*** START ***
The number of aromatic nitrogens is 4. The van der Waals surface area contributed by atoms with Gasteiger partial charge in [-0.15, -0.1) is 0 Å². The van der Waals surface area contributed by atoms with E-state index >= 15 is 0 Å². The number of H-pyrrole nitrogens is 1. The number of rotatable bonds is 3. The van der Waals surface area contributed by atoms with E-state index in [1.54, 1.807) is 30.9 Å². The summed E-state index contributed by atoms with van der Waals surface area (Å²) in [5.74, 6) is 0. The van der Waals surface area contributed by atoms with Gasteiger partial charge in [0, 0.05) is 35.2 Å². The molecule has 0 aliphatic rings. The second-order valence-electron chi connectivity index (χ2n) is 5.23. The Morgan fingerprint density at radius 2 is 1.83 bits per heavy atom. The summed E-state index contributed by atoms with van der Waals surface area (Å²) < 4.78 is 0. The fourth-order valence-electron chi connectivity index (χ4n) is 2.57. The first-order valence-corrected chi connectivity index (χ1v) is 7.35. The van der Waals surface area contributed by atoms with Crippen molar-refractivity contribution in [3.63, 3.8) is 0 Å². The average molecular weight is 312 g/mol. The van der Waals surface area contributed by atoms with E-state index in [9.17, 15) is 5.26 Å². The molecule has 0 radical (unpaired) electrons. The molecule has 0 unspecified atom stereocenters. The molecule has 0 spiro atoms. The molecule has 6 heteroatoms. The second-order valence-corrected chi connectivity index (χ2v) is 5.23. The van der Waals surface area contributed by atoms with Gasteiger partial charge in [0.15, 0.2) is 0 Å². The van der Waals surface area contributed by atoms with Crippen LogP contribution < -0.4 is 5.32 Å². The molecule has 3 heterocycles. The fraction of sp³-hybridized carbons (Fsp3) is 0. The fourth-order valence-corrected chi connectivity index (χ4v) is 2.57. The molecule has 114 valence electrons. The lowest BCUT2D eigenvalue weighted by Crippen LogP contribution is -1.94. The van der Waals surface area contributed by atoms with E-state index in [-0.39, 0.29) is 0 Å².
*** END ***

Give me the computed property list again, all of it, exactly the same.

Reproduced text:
The number of aromatic nitrogens is 4. The van der Waals surface area contributed by atoms with Gasteiger partial charge in [-0.15, -0.1) is 0 Å². The van der Waals surface area contributed by atoms with E-state index >= 15 is 0 Å². The number of H-pyrrole nitrogens is 1. The number of rotatable bonds is 3. The van der Waals surface area contributed by atoms with E-state index in [1.54, 1.807) is 30.9 Å². The summed E-state index contributed by atoms with van der Waals surface area (Å²) in [5.74, 6) is 0. The van der Waals surface area contributed by atoms with Gasteiger partial charge in [0, 0.05) is 35.2 Å². The molecule has 0 aliphatic rings. The second-order valence-electron chi connectivity index (χ2n) is 5.23. The Morgan fingerprint density at radius 2 is 1.83 bits per heavy atom. The summed E-state index contributed by atoms with van der Waals surface area (Å²) < 4.78 is 0. The fourth-order valence-electron chi connectivity index (χ4n) is 2.57. The first-order valence-corrected chi connectivity index (χ1v) is 7.35. The van der Waals surface area contributed by atoms with Crippen molar-refractivity contribution in [3.63, 3.8) is 0 Å². The average molecular weight is 312 g/mol. The van der Waals surface area contributed by atoms with E-state index in [9.17, 15) is 5.26 Å². The molecule has 0 radical (unpaired) electrons. The molecule has 0 unspecified atom stereocenters. The molecule has 0 spiro atoms. The molecule has 6 heteroatoms. The second-order valence-corrected chi connectivity index (χ2v) is 5.23. The van der Waals surface area contributed by atoms with Gasteiger partial charge in [0.15, 0.2) is 0 Å². The van der Waals surface area contributed by atoms with Crippen LogP contribution < -0.4 is 5.32 Å². The molecule has 3 heterocycles. The fraction of sp³-hybridized carbons (Fsp3) is 0. The fourth-order valence-corrected chi connectivity index (χ4v) is 2.57. The molecule has 114 valence electrons. The lowest BCUT2D eigenvalue weighted by Crippen LogP contribution is -1.94. The van der Waals surface area contributed by atoms with E-state index in [-0.39, 0.29) is 0 Å².